Sam Chan, a senior double majoring in political science and communication, is the 2019 recipient of NC State’s Leader of the Pack scholarship.
The award program recognizes students who make outstanding contributions to the university in the areas of leadership, scholarship and community service. Chan was among six finalists, which included two other students from Humanities and Social Sciences.
“I was shocked. There were so many other incredible finalists,” Chan says. “I’m excited to use this platform throughout the year to share my experience.”
Chan, who is from Cary, serves as a mental health ambassador on campus and co-host of #PassTheMicYouth, an NC State Extension podcast and blog about youth activism. She says it’s important for her to share not only successes, but lessons learned over the past few years.
“I absolutely love NC State, but it took me a while to fall in love with it,” Chan says. ”During my first year, I was kind of lonely and hadn’t found my group of friends yet. I think that’s something we often don’t talk about.
“NC State really is a supportive family here to empower you and inspire you to be your best self. There are so many different groups and resources to utilize.”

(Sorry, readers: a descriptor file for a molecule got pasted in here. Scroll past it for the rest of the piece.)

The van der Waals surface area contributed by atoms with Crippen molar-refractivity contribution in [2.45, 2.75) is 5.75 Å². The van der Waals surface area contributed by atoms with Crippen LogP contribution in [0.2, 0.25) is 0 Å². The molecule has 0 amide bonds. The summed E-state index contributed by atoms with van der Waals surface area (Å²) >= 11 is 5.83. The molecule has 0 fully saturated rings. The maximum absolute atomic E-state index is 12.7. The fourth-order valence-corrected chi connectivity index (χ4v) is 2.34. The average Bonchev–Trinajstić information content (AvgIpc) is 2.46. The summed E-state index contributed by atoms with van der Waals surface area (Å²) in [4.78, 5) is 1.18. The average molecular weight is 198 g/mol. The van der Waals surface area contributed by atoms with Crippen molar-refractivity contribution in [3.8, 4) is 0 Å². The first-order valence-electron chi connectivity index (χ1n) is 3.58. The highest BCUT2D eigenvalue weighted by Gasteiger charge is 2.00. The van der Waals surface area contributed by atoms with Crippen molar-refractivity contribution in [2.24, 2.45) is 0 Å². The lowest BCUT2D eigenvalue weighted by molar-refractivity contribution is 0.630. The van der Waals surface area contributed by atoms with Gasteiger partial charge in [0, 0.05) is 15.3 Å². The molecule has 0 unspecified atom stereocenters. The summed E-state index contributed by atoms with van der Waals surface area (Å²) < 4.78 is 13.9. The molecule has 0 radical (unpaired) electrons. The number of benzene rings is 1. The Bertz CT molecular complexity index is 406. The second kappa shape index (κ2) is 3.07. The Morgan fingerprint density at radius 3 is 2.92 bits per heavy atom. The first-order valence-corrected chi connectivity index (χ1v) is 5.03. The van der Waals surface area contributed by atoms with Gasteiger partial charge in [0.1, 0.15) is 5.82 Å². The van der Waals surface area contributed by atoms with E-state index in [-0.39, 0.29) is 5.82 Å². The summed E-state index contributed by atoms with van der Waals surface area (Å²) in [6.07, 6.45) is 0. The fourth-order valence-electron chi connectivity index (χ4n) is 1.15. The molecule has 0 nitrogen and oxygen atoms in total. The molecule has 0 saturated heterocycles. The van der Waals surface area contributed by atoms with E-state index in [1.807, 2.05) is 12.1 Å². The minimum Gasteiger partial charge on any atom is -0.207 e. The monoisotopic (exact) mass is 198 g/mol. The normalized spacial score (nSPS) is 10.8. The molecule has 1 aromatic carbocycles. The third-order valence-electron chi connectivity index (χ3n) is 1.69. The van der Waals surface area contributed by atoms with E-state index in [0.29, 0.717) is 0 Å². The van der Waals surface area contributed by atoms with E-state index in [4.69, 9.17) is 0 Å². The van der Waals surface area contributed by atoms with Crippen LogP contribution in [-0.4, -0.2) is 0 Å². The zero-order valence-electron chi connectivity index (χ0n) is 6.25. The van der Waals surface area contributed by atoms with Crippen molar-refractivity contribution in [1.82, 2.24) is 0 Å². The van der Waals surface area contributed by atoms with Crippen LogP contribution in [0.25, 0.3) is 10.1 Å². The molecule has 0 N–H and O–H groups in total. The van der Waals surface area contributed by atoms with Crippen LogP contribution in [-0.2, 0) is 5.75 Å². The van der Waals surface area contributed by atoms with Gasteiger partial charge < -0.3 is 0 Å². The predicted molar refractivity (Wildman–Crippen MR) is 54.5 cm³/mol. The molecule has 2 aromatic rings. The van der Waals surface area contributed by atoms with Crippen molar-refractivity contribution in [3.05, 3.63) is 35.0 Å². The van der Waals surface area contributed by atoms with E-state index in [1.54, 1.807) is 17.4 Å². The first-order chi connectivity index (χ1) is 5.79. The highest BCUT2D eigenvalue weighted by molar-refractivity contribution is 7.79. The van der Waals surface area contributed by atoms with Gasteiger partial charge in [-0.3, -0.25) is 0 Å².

Chan is the founder of the Exploring Mental Health in the Asian Pacific Islander Desi American (APIDA) Experience event, which is entering its third year. Panelists explore topics such as the model minority myth, talking about mental health with family and more.
“Mental health issues are stigmatized in the Asian American community,” Chan says. “They’re not talked about, and there’s a lot of shame. It’s a very powerful event to unpack those stigmas.”
Chan says there are endless ways to get involved at NC State. That’s why she encourages other students to find their passions — and become leaders in their own right.
“Awards don’t determine your self worth,” Chan says. “The work you do on campus is very important.”
Chan says her time in the College of Humanities and Social Sciences has allowed her to explore new opportunities, internships and experiences on campus. After graduation, she hopes to pursue a career that combines her two majors — doing communication work for a political campaign in North Carolina.
“I have incredible professors who have looked over my cover letters, given me advice when I wasn’t sure what I wanted to do next,” Chan says. “They’ve supported me and believed in me when I needed that.”
Chan was announced as Leader of the Pack during halftime of the Homecoming football game on Nov. 9. She will receive a $3,000 scholarship and a class ring.
Chan joins a growing list of Humanities and Social Sciences students who have won the award since 2016. Past recipients include Malasia McClendon (Political Science, won in 2018), Victor Eduardo (Philosophy ‘19, won in 2017) and Kati Scruggs (Women’s and Gender Studies, Applied Nutrition Science ‘18, won in 2016).
This post was originally published in College of Humanities and Social Sciences.